Size required

The capacity/size of the leisure battery needed in a caravan is dependant on a number of factors. Is there a Motor Mover fitted, if so a higher capacity may be required as these take quite a high current and need a good capacity battery. Will you be using the caravan on sites without Electric Hook-Up? If so a higher capacity is required to give a longer period of power availability.
Will it physically fit into the battery compartment is another major consideration and is there enough room for the battery/mover cables to be fitted.***see below
In my case I chose a 110Ah battery as I have a Motor Mover and do sometimes have weekends away on Sites without EHU.
Approximate state of charge of a 12v battery
Charge Volts
  100%
75%
50%
25%
12.65
12.45
12.20
12.06
or above



The voltages are measured with with no load on the battery and at least 6 hours after charging. The battery should be recharged when the capacity reaches 75% and to extend the life of the battery it should not be allowed to drop below 50% and never below 25%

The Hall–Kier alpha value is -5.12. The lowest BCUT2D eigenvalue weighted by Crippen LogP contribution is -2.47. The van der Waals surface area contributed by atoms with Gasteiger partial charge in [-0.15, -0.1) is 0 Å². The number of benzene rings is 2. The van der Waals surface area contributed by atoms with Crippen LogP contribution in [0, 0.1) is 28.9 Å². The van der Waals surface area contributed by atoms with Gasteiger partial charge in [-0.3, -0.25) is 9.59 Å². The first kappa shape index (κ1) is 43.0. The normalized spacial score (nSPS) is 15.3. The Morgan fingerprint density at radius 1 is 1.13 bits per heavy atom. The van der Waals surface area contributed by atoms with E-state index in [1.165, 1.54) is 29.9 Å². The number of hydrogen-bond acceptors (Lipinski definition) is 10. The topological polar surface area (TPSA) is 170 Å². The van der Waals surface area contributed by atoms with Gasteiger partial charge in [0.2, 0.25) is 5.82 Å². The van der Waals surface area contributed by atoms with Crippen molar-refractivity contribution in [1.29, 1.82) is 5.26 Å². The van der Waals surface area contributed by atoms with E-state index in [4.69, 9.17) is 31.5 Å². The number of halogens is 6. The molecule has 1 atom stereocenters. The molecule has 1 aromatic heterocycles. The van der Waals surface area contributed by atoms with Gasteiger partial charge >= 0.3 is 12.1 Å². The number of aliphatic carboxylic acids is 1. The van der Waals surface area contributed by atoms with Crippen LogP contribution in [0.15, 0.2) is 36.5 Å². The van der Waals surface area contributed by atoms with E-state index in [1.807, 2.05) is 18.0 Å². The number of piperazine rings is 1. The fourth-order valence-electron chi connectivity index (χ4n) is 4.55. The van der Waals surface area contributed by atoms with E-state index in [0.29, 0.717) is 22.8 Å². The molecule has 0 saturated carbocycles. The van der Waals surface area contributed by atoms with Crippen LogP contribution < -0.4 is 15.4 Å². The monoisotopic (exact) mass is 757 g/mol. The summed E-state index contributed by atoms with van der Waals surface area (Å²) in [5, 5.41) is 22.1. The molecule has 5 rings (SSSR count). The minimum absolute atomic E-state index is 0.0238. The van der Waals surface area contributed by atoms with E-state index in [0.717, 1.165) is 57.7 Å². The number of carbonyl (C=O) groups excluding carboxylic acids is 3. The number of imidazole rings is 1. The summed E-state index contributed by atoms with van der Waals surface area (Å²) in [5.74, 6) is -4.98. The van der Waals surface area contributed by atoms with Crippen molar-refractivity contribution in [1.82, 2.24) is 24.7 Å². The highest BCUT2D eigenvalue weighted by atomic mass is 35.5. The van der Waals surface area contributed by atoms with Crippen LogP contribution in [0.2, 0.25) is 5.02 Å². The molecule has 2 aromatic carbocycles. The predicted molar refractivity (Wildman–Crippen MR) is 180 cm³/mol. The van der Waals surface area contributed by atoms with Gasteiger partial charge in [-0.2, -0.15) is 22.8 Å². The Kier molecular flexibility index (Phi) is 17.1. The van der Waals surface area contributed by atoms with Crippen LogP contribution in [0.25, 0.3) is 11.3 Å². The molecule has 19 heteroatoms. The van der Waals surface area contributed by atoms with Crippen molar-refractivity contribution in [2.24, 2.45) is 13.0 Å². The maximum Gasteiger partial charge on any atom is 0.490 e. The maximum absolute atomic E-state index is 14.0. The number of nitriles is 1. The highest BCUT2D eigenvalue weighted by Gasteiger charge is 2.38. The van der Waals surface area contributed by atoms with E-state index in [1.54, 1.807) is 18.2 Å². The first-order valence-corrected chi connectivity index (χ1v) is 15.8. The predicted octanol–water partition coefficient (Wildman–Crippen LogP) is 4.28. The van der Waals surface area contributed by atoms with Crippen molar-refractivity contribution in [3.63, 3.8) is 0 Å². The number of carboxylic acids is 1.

Battery Charging

 Most modern caravans have two electrical systems, one for Mains Electricity 230V and one for the 12 volt side of things.

They are connected in that there is a Mains powered transformer which runs the 12v side and charges the Leisure Battery.

When no Mains is available the Battery takes over and runs the 12v appliances.

To call the system 12v is slightly misleading. A fully charged 12v battery in good condition will in fact give a reading of 12.7v and be only 25% charged when the voltage drops to 12v.

When the Mains power supply is on the voltage in the 12v system of the Caravan will in fact be 13.8v because this is the voltage used to keep the battery topped up. The devices, fans, lights, pumps, etc. in the van will run quite happily on this voltage.


A 12 volt battery requires a charging voltage of 14.4v for it to become fully charged. In most older Caravan systems the voltage does not rise above 13.8v, this is so that the battery does not overcharge and start 'gassing'. Hence, in a Caravan with this charging mechanism the maximum the battery can reach is about 80% of its full charge. This is why you see people recommending that now and again you should fully charge the battery using a separate 'intelligent' or 'smart' or sometimes called 'stage' charger. This type of charger monitors the battery during the charge process and changes the charging voltage accordingly to ensure a fully charged but not overcharged battery. Some modern Caravans come with this as standard and you don't need to separately charge the battery.

If a battery is allowed to run down and remain fairly discharged yet alone flat, it will deteriorate and quickly fail. To remain healthy a battery should be charged as soon after use as possible and never left flat.